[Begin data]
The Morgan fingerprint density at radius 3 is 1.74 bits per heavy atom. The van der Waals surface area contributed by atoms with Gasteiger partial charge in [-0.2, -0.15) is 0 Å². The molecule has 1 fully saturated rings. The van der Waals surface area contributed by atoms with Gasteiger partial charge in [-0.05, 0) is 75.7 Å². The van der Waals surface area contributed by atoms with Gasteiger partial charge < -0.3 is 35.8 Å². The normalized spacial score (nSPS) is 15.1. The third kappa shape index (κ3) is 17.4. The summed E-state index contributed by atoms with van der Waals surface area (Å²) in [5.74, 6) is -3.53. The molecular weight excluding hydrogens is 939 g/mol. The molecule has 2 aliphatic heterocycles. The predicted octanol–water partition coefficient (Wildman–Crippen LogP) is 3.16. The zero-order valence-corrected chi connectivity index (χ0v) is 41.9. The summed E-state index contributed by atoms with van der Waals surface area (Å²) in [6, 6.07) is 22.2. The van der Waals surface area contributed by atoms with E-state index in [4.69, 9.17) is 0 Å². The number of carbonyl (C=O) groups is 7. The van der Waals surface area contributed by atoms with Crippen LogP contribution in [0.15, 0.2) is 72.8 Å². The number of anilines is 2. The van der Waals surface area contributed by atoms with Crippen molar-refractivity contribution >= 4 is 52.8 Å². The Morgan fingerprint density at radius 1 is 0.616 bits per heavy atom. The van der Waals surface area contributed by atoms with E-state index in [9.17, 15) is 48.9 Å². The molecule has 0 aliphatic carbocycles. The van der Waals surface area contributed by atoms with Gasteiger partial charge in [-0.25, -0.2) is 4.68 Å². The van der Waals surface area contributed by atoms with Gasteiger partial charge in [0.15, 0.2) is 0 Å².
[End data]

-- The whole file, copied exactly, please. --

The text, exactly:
The Morgan fingerprint density at radius 3 is 1.74 bits per heavy atom. The van der Waals surface area contributed by atoms with Gasteiger partial charge in [-0.2, -0.15) is 0 Å². The molecule has 1 fully saturated rings. The van der Waals surface area contributed by atoms with Gasteiger partial charge in [-0.05, 0) is 75.7 Å². The van der Waals surface area contributed by atoms with Gasteiger partial charge < -0.3 is 35.8 Å². The normalized spacial score (nSPS) is 15.1. The third kappa shape index (κ3) is 17.4. The summed E-state index contributed by atoms with van der Waals surface area (Å²) in [5.74, 6) is -3.53. The molecular weight excluding hydrogens is 939 g/mol. The molecule has 2 aliphatic heterocycles. The predicted octanol–water partition coefficient (Wildman–Crippen LogP) is 3.16. The zero-order valence-corrected chi connectivity index (χ0v) is 41.9. The summed E-state index contributed by atoms with van der Waals surface area (Å²) in [6, 6.07) is 22.2. The van der Waals surface area contributed by atoms with E-state index in [4.69, 9.17) is 0 Å². The number of carbonyl (C=O) groups is 7. The van der Waals surface area contributed by atoms with Crippen LogP contribution in [0.15, 0.2) is 72.8 Å². The number of anilines is 2. The van der Waals surface area contributed by atoms with Crippen molar-refractivity contribution >= 4 is 52.8 Å². The Morgan fingerprint density at radius 1 is 0.616 bits per heavy atom. The van der Waals surface area contributed by atoms with E-state index in [9.17, 15) is 48.9 Å². The molecule has 0 aliphatic carbocycles. The van der Waals surface area contributed by atoms with Gasteiger partial charge in [-0.25, -0.2) is 4.68 Å². The van der Waals surface area contributed by atoms with Gasteiger partial charge in [0.15, 0.2) is 0 Å².